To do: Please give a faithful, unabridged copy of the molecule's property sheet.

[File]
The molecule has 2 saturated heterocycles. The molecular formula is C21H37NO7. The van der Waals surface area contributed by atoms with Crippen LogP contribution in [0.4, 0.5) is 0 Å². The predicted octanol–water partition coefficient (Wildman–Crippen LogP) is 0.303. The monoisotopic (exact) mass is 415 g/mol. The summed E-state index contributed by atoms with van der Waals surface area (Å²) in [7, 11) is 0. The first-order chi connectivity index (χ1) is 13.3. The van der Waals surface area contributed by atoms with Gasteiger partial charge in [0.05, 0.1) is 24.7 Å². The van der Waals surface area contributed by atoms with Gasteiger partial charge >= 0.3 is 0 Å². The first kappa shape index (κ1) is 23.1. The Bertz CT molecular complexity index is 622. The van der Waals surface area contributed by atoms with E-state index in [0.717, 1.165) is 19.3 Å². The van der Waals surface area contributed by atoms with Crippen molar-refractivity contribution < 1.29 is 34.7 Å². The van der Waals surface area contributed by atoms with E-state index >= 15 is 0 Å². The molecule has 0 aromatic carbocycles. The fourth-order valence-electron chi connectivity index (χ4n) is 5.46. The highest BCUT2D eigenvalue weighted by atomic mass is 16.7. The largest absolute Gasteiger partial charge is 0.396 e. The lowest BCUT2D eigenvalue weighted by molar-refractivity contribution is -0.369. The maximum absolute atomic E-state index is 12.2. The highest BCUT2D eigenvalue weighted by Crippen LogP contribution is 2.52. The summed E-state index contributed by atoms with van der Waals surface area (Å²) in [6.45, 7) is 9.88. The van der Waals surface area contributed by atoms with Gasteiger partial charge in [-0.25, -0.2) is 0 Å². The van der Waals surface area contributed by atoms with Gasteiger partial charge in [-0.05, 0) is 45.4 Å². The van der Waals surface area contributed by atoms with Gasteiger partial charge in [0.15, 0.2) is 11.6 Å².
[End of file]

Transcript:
The molecule has 2 saturated heterocycles. The molecular formula is C21H37NO7. The van der Waals surface area contributed by atoms with Crippen LogP contribution in [0.4, 0.5) is 0 Å². The predicted octanol–water partition coefficient (Wildman–Crippen LogP) is 0.303. The monoisotopic (exact) mass is 415 g/mol. The summed E-state index contributed by atoms with van der Waals surface area (Å²) in [7, 11) is 0. The first-order chi connectivity index (χ1) is 13.3. The van der Waals surface area contributed by atoms with Gasteiger partial charge in [0.05, 0.1) is 24.7 Å². The van der Waals surface area contributed by atoms with Gasteiger partial charge >= 0.3 is 0 Å². The first kappa shape index (κ1) is 23.1. The Bertz CT molecular complexity index is 622. The van der Waals surface area contributed by atoms with E-state index in [0.717, 1.165) is 19.3 Å². The van der Waals surface area contributed by atoms with Crippen molar-refractivity contribution < 1.29 is 34.7 Å². The van der Waals surface area contributed by atoms with E-state index >= 15 is 0 Å². The molecule has 0 aromatic carbocycles. The fourth-order valence-electron chi connectivity index (χ4n) is 5.46. The highest BCUT2D eigenvalue weighted by atomic mass is 16.7. The largest absolute Gasteiger partial charge is 0.396 e. The lowest BCUT2D eigenvalue weighted by molar-refractivity contribution is -0.369. The maximum absolute atomic E-state index is 12.2. The highest BCUT2D eigenvalue weighted by Crippen LogP contribution is 2.52. The summed E-state index contributed by atoms with van der Waals surface area (Å²) in [6.45, 7) is 9.88. The van der Waals surface area contributed by atoms with Gasteiger partial charge in [-0.25, -0.2) is 0 Å². The van der Waals surface area contributed by atoms with Gasteiger partial charge in [-0.05, 0) is 45.4 Å². The van der Waals surface area contributed by atoms with Gasteiger partial charge in [0.15, 0.2) is 11.6 Å².